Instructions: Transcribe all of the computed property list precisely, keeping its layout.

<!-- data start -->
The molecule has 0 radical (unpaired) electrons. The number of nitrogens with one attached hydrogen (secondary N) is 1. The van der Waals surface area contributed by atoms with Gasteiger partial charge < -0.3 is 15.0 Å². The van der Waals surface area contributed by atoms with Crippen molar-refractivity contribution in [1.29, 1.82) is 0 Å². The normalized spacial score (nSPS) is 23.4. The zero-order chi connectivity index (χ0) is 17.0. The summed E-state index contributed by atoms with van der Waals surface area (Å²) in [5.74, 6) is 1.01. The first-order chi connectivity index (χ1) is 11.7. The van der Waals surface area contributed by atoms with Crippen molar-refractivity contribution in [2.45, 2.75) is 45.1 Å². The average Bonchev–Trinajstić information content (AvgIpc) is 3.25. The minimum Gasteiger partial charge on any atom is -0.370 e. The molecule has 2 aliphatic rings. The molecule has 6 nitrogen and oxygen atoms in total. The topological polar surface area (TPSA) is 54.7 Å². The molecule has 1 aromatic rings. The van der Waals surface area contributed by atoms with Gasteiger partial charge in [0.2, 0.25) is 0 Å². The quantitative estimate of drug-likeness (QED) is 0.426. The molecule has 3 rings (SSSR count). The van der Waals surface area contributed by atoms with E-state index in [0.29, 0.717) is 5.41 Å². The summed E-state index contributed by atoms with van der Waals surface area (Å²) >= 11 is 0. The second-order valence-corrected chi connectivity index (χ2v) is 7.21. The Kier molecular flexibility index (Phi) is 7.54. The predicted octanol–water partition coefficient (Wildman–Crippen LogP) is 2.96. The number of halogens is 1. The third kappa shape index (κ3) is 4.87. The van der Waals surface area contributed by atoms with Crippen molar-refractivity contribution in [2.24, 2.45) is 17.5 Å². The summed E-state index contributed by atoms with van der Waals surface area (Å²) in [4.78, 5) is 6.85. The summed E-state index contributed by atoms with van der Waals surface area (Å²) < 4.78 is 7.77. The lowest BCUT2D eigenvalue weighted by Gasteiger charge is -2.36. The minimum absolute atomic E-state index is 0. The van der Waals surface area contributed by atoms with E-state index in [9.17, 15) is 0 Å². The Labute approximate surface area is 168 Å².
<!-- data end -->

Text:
The molecule has 0 radical (unpaired) electrons. The number of nitrogens with one attached hydrogen (secondary N) is 1. The van der Waals surface area contributed by atoms with Gasteiger partial charge < -0.3 is 15.0 Å². The van der Waals surface area contributed by atoms with Crippen molar-refractivity contribution in [1.29, 1.82) is 0 Å². The normalized spacial score (nSPS) is 23.4. The zero-order chi connectivity index (χ0) is 17.0. The summed E-state index contributed by atoms with van der Waals surface area (Å²) in [5.74, 6) is 1.01. The first-order chi connectivity index (χ1) is 11.7. The van der Waals surface area contributed by atoms with Crippen molar-refractivity contribution in [2.45, 2.75) is 45.1 Å². The average Bonchev–Trinajstić information content (AvgIpc) is 3.25. The minimum Gasteiger partial charge on any atom is -0.370 e. The molecule has 2 aliphatic rings. The molecule has 6 nitrogen and oxygen atoms in total. The topological polar surface area (TPSA) is 54.7 Å². The molecule has 1 aromatic rings. The van der Waals surface area contributed by atoms with Gasteiger partial charge in [0.2, 0.25) is 0 Å². The quantitative estimate of drug-likeness (QED) is 0.426. The molecule has 3 rings (SSSR count). The van der Waals surface area contributed by atoms with E-state index in [0.29, 0.717) is 5.41 Å². The summed E-state index contributed by atoms with van der Waals surface area (Å²) >= 11 is 0. The second-order valence-corrected chi connectivity index (χ2v) is 7.21. The Kier molecular flexibility index (Phi) is 7.54. The predicted octanol–water partition coefficient (Wildman–Crippen LogP) is 2.96. The number of halogens is 1. The third kappa shape index (κ3) is 4.87. The van der Waals surface area contributed by atoms with Crippen molar-refractivity contribution in [2.24, 2.45) is 17.5 Å². The summed E-state index contributed by atoms with van der Waals surface area (Å²) in [4.78, 5) is 6.85. The summed E-state index contributed by atoms with van der Waals surface area (Å²) < 4.78 is 7.77. The lowest BCUT2D eigenvalue weighted by Gasteiger charge is -2.36. The minimum absolute atomic E-state index is 0. The van der Waals surface area contributed by atoms with E-state index in [9.17, 15) is 0 Å². The Labute approximate surface area is 168 Å².